Interview with Dr. Gary Siskin
Read Gary's advice on networking, dealing with turf wars, and the skill sets needed to become an effective speaker and trainer.
Before we dive in, here’s a little more about Dr. Gary Siskin’s medical background:
Current: Professor and Chairman of Radiology, Albany Medical Center, Albany, NY
Fellowship: Vascular and Interventional Radiology, Columbia Presbyterian Medical Center, New York, NY
Residency: Diagnostic Radiology, SUNY Health Sciences Center, Brooklyn, NY
Medical School: Mount Sinai of Medicine, New York, NY
Thanks for joining us, Dr. Siskin. Let’s dive in!
Shortly after you completed your residency and fellowship training, was there a therapy area or subject matter you wish you were taught or had more experience in?
I had a very comprehensive experience during my residency and fellowship. As a result, I had good exposure to most areas of Interventional Radiology (IR) in the areas of vascular and nonvascular diagnosis and treatment, and I do not feel that any one area was particularly lacking. At that time, Interventional Radiologists were just beginning their involvement with venous access work and ultrasound guidance, and I actually do wish that I had gained more experience with this during my training. However, I did receive the skills I needed to figure it out as I started working as an attending physician.
Many residents and fellows leave training with a sense that they aren’t fully prepared for clinical practice. Do you remember a time when you felt like you weren’t ready for “prime time”? How did you overcome this?
As more time has passed since my training, it does become a little harder to clearly remember everything. However, I do not think that any training program in any specialty gets residents and/or fellows fully ready for everything they are going to face once they start working as an attending physician. I was no exception.
Even cases I had done as a fellow became more complicated when the responsibility for their completion was entirely mine. It is impossible not to feel the pressure under those circumstances, but I always found it helpful to accept the advice of my new partners and the staff I was working with. When I combined that with input from the fellows I was training and memories of the teaching points given to me by my attending physicians during training, I found the skills were there to overcome the perceived lack of confidence.
It certainly helps to have worked in a supportive environment right out of training because when mistakes were inevitably made, I was able to self-correct and do the right thing for my patients.
Dr. Siskin, can you tell us about a time in your residency or fellowship that was completely unexpected?
I completely enjoyed my residency and fellowship because of the enormous opportunities I had to grow as a Diagnostic and Interventional Radiologist.
I do remember a time when I was working in the middle of the night and was asked to perform an angiogram with possible embolization on a patient who had some trauma to their face. I enjoyed trying to start these cases on my own before my attending physician arrived from home. This particular physician always tried to make things interesting and enjoyable, which clearly conveyed the joy he got out of his career (which was completely infectious). That evening, he had me catheterize each branch of the external carotid artery and timed me, always encouraging me to beat my previous time. It did not escape me that I was navigating through the vessels of the external carotid artery on my own.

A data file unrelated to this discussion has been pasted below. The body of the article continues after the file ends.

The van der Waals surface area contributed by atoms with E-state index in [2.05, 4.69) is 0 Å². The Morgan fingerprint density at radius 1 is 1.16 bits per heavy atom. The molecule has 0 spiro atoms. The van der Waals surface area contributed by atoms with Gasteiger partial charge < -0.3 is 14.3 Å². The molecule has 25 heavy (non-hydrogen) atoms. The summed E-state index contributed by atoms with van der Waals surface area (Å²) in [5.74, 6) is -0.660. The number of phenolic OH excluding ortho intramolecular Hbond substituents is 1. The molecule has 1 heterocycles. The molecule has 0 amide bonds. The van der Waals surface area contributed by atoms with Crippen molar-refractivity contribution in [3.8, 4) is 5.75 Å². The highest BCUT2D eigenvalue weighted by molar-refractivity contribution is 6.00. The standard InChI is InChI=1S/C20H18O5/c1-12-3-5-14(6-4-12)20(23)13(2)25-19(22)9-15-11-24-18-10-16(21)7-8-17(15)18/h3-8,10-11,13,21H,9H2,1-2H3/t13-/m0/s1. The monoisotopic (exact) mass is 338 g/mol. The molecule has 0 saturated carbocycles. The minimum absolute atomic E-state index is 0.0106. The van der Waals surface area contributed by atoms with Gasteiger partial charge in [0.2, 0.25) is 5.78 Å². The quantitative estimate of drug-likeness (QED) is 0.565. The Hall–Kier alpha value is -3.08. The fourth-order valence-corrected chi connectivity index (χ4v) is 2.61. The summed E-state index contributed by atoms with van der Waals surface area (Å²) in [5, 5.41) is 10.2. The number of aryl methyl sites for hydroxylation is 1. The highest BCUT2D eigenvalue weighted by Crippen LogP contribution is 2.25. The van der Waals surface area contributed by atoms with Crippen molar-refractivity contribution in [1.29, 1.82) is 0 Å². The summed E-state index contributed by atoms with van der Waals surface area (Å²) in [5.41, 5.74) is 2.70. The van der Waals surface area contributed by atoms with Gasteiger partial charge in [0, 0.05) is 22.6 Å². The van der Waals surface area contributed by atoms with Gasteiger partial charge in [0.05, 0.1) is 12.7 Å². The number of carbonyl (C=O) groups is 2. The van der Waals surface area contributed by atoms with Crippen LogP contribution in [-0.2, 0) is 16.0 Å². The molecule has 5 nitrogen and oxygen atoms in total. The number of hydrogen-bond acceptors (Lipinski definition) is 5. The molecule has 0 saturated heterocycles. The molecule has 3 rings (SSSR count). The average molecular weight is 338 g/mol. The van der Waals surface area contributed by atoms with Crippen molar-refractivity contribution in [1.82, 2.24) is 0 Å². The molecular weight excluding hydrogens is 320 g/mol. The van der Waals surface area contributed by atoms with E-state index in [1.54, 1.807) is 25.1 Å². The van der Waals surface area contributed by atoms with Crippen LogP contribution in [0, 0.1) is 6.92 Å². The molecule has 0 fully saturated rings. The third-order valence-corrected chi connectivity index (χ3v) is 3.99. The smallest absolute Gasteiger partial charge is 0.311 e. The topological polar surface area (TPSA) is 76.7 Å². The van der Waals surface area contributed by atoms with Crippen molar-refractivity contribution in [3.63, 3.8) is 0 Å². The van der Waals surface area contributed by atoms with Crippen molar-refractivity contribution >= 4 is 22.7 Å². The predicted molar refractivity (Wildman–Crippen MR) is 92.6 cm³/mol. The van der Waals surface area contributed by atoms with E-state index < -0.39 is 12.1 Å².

This was clearly a moment that pushed me into this specialty, but more importantly, I have never forgotten the impact enthusiasm can have on someone making similar career decisions for themselves.
When thinking about the business of healthcare, what are 2-3 concepts that you wish you knew coming out of your fellowship?
The business of healthcare is complicated, and there is a lot to learn. It is certainly important to understand CPT and ICD-10 coding because those systems form the basis for letting payors know what you have done for a patient. Ultimately, this will help you get paid for the services you provided.
As a member of a device-driven field, I wish I understood the concepts behind value analysis earlier in my career. There are many occasions when a selfish desire for new equipment likely compromised the budget of my department and the hospital. A better perspective of this dynamic earlier in my career could likely have saved my hospital thousands of dollars and make it known that I was (and remain) interested in being a good partner with the hospital within which I work.
You have friends and colleagues across multiple healthcare disciplines. For a young clinician, how important is networking? Are there 2-3 tips you can pass along on how to network better or more effectively?
There is almost no work setting and no specialty where networking cannot help you succeed. Certainly, if you have national aspirations, the importance of networking is evident.
Building contacts within your specialty can provide you with opportunities ranging from specialty society involvement, research project and clinical trial participation, and speaking invitations.
Networking with contacts in industry can help build your profile and provide you with opportunities to gain early access to new drugs and devices. Ultimately, this can help you provide state-of-the-art care to your patients locally. While some might equate networking to opportunities outside of your hometown, it is equally important for success at home.